Embekkae Devalaya | Temple | Education | Embekke Pilimatalawa Road
Distance: 5 km
Embekke Devalaya is situated in Medapalata Korale of Udunuwara in Kandy district. The easiest way to get to Embekke is coming from Colombo - Kandy main road at Pilimathalawa. There is a clear sign post hosted by the Archaeological Department of Sri Lanka at the start of the road to Embekke. It is about 7 – 8 km (5.0 mi) from Pilimathalawa to Embekke from the Colombo - Kandy main road. On the Daulagala road proceed about a mile and you will come to the Gadaladeniya junction, which you can see the famous Gadaladeniya Viharaya right at the junction. Both roads from the junction would take you to Embekke. The shortest would be the one to the right, but if you wish to see the Lankathilaka Viharaya you should take the road to the left. If you take the road to the left you can see the Embekka Ambalama just before you arrive at the Embekke Devalaya.
History of Embekke Devalaya
Embekke Devalaya is the best place in Sri Lanka to see the finest wood carving work.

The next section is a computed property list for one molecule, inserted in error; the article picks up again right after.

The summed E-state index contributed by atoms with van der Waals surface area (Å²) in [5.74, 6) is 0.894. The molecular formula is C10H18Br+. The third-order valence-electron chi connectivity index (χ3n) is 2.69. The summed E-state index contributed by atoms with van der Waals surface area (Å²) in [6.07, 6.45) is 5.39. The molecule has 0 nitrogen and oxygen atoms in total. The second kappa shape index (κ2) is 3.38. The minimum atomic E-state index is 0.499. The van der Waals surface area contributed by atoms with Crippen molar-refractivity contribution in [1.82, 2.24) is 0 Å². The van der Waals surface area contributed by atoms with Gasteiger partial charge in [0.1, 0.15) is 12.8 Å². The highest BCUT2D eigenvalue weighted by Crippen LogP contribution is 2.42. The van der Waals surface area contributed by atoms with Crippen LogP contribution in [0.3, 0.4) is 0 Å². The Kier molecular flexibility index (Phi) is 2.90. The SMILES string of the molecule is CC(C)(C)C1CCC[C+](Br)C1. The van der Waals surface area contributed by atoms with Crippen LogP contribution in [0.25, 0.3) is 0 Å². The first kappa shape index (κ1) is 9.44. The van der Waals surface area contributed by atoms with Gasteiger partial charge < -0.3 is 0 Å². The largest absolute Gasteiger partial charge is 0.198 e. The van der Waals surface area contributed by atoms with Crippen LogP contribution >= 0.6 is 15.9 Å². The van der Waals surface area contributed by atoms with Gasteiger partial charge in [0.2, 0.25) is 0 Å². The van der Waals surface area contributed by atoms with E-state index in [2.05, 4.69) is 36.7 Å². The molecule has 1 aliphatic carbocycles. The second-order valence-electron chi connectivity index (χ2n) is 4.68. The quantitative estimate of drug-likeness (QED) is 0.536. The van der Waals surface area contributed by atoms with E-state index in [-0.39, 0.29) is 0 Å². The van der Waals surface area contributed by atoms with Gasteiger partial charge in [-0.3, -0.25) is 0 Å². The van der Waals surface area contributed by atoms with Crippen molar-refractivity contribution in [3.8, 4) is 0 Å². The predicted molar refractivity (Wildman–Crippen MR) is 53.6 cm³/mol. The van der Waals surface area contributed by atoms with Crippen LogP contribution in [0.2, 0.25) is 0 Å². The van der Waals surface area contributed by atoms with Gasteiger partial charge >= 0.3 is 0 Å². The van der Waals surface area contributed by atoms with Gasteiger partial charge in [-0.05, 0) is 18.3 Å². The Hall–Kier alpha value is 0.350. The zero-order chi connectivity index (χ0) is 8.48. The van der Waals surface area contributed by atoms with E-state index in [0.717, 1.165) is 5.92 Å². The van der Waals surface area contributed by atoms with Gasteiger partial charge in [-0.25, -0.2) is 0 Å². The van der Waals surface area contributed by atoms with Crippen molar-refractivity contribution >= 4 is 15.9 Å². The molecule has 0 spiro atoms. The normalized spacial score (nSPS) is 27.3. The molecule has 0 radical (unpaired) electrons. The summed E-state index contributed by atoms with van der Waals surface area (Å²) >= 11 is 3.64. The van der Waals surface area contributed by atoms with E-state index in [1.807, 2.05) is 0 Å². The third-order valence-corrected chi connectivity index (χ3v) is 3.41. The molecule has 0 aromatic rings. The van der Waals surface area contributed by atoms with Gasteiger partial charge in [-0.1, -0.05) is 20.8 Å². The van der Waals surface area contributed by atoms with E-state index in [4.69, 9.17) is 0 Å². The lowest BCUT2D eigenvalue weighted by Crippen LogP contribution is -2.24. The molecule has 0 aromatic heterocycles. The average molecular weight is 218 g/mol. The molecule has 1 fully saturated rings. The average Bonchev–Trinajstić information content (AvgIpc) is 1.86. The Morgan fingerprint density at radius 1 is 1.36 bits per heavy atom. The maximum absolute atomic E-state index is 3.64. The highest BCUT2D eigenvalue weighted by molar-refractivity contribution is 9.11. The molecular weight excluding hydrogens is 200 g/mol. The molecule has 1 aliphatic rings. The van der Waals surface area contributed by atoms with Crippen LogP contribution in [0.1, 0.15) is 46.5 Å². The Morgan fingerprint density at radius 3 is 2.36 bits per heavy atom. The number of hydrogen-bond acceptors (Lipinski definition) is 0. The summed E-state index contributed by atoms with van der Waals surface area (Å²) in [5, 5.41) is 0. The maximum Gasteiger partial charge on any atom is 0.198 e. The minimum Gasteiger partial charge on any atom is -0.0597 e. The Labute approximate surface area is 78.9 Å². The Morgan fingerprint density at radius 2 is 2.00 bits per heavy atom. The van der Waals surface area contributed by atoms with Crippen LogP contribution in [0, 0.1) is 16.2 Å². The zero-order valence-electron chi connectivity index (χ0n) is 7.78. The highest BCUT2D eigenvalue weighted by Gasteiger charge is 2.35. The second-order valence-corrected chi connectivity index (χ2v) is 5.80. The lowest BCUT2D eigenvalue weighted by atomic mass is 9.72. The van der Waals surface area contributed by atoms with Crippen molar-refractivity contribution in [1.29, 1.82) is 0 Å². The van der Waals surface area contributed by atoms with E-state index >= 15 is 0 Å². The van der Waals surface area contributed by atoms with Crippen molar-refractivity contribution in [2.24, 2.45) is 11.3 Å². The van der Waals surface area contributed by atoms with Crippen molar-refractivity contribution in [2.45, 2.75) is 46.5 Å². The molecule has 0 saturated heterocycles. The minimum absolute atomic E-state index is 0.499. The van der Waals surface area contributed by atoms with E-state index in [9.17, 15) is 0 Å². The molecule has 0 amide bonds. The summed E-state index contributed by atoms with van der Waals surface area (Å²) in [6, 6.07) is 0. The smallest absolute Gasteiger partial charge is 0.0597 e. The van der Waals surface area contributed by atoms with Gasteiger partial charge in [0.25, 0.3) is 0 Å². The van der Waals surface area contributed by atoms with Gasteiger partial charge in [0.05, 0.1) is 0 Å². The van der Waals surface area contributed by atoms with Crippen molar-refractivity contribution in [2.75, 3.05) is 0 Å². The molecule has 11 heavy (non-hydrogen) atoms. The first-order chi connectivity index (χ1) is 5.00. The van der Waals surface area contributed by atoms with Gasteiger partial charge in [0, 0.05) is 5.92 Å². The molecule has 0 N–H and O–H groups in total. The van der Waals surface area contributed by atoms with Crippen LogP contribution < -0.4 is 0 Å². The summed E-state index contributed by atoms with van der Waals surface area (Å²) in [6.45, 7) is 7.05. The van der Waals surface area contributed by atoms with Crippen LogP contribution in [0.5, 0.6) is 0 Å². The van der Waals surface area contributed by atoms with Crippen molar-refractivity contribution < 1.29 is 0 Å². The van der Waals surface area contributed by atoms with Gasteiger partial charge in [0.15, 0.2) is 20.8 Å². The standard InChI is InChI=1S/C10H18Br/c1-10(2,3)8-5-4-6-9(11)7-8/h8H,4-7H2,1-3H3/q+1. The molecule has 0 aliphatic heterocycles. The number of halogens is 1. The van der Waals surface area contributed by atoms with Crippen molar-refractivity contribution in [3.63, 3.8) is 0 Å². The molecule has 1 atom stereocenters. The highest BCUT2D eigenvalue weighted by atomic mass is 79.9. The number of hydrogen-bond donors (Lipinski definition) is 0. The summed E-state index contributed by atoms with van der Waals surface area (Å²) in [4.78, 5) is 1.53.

Embekke Devalaya (Embekka Temple) was built by the King Wikramabahu II in 1370's. This period is belong to Gampole regime time the King Wickramabahu II was ruling Sri Lanka. According to the historical information, this temple was done by Queen Henakanda Bisobandara. The drummer from the nearby village call Rangama was also involved. Devalaya had a three story building, but that is not available now.
Carvings and Wood Work
Once you pass the main entrance of the Embekke Devalaya, you will find the main hall with wood carving The columns, pillar and doors are decorated with wood carvings and even the roof was done with the special design. Specialty is that they use wood for everything, without any metal parts. Nails also wooden nails. Decorations includes flowers, swans, dancers, solders and lots of mythical animals.
The carvings, which adorn the wooden pillars of the drummers' hall, as well as the "Vahalkada" (the entrance porch of the Devala, which is said to be older) are some of the best examples of Sinhalese art.
The roof itself has significant features. The rafters all slant from above towards the incoming visitor are fixed together and kept in position by a "Madol Kurupawa", a kind of a giant catch pin the like of which we do not find elsewhere.